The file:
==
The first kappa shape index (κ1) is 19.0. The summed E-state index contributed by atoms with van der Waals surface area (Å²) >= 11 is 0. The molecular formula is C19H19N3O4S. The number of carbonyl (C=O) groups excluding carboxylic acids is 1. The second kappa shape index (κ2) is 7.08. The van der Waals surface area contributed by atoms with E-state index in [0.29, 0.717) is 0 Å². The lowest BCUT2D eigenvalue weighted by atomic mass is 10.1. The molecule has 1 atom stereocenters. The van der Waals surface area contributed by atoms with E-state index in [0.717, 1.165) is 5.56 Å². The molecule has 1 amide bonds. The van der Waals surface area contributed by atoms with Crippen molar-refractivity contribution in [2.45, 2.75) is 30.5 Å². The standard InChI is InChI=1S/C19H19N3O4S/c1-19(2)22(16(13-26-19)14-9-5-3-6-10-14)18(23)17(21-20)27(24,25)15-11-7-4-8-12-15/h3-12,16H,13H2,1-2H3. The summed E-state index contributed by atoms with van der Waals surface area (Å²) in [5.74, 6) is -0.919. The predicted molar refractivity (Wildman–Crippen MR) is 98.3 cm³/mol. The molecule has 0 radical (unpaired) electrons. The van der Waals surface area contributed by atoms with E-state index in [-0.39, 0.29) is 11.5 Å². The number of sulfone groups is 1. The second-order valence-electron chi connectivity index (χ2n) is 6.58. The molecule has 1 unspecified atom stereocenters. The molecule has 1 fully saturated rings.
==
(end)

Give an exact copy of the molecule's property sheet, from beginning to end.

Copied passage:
The first kappa shape index (κ1) is 19.0. The summed E-state index contributed by atoms with van der Waals surface area (Å²) >= 11 is 0. The molecular formula is C19H19N3O4S. The number of carbonyl (C=O) groups excluding carboxylic acids is 1. The second kappa shape index (κ2) is 7.08. The van der Waals surface area contributed by atoms with E-state index in [0.29, 0.717) is 0 Å². The lowest BCUT2D eigenvalue weighted by atomic mass is 10.1. The molecule has 1 atom stereocenters. The van der Waals surface area contributed by atoms with E-state index in [0.717, 1.165) is 5.56 Å². The molecule has 1 amide bonds. The van der Waals surface area contributed by atoms with Crippen molar-refractivity contribution in [2.45, 2.75) is 30.5 Å². The standard InChI is InChI=1S/C19H19N3O4S/c1-19(2)22(16(13-26-19)14-9-5-3-6-10-14)18(23)17(21-20)27(24,25)15-11-7-4-8-12-15/h3-12,16H,13H2,1-2H3. The summed E-state index contributed by atoms with van der Waals surface area (Å²) in [5.74, 6) is -0.919. The predicted molar refractivity (Wildman–Crippen MR) is 98.3 cm³/mol. The molecule has 0 radical (unpaired) electrons. The van der Waals surface area contributed by atoms with E-state index in [-0.39, 0.29) is 11.5 Å². The number of sulfone groups is 1. The second-order valence-electron chi connectivity index (χ2n) is 6.58. The molecule has 1 unspecified atom stereocenters. The molecule has 1 fully saturated rings.